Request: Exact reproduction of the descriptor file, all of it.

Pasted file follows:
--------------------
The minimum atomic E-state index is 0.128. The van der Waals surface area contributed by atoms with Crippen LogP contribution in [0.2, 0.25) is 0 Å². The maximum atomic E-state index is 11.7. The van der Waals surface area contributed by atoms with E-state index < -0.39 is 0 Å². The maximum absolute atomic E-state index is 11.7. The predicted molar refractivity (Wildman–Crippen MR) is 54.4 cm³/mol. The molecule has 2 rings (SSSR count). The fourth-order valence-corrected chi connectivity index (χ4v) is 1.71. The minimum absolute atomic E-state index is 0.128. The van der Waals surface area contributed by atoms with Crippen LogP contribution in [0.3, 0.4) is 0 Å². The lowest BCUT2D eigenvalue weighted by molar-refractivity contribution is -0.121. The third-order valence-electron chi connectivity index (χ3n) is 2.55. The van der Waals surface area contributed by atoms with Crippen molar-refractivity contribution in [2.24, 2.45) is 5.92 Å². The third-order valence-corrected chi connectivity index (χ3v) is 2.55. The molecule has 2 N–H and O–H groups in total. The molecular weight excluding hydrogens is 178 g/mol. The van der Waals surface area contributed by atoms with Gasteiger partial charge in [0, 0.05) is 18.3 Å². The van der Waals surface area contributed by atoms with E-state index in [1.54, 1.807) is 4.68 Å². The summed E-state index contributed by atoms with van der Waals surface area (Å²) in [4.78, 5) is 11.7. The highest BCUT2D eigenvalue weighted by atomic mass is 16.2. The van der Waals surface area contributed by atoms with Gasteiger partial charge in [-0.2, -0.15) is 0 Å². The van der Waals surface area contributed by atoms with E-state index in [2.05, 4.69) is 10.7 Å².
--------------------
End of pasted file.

The minimum atomic E-state index is 0.128. The van der Waals surface area contributed by atoms with Crippen LogP contribution in [0.2, 0.25) is 0 Å². The maximum atomic E-state index is 11.7. The van der Waals surface area contributed by atoms with E-state index < -0.39 is 0 Å². The maximum absolute atomic E-state index is 11.7. The predicted molar refractivity (Wildman–Crippen MR) is 54.4 cm³/mol. The molecule has 2 rings (SSSR count). The fourth-order valence-corrected chi connectivity index (χ4v) is 1.71. The minimum absolute atomic E-state index is 0.128. The van der Waals surface area contributed by atoms with Crippen LogP contribution in [0.3, 0.4) is 0 Å². The lowest BCUT2D eigenvalue weighted by molar-refractivity contribution is -0.121. The third-order valence-electron chi connectivity index (χ3n) is 2.55. The van der Waals surface area contributed by atoms with Crippen molar-refractivity contribution in [2.24, 2.45) is 5.92 Å². The third-order valence-corrected chi connectivity index (χ3v) is 2.55. The molecule has 2 N–H and O–H groups in total. The molecular weight excluding hydrogens is 178 g/mol. The van der Waals surface area contributed by atoms with Gasteiger partial charge in [0, 0.05) is 18.3 Å². The van der Waals surface area contributed by atoms with E-state index in [1.54, 1.807) is 4.68 Å². The summed E-state index contributed by atoms with van der Waals surface area (Å²) in [4.78, 5) is 11.7. The highest BCUT2D eigenvalue weighted by atomic mass is 16.2. The van der Waals surface area contributed by atoms with Gasteiger partial charge in [-0.2, -0.15) is 0 Å². The van der Waals surface area contributed by atoms with E-state index in [2.05, 4.69) is 10.7 Å².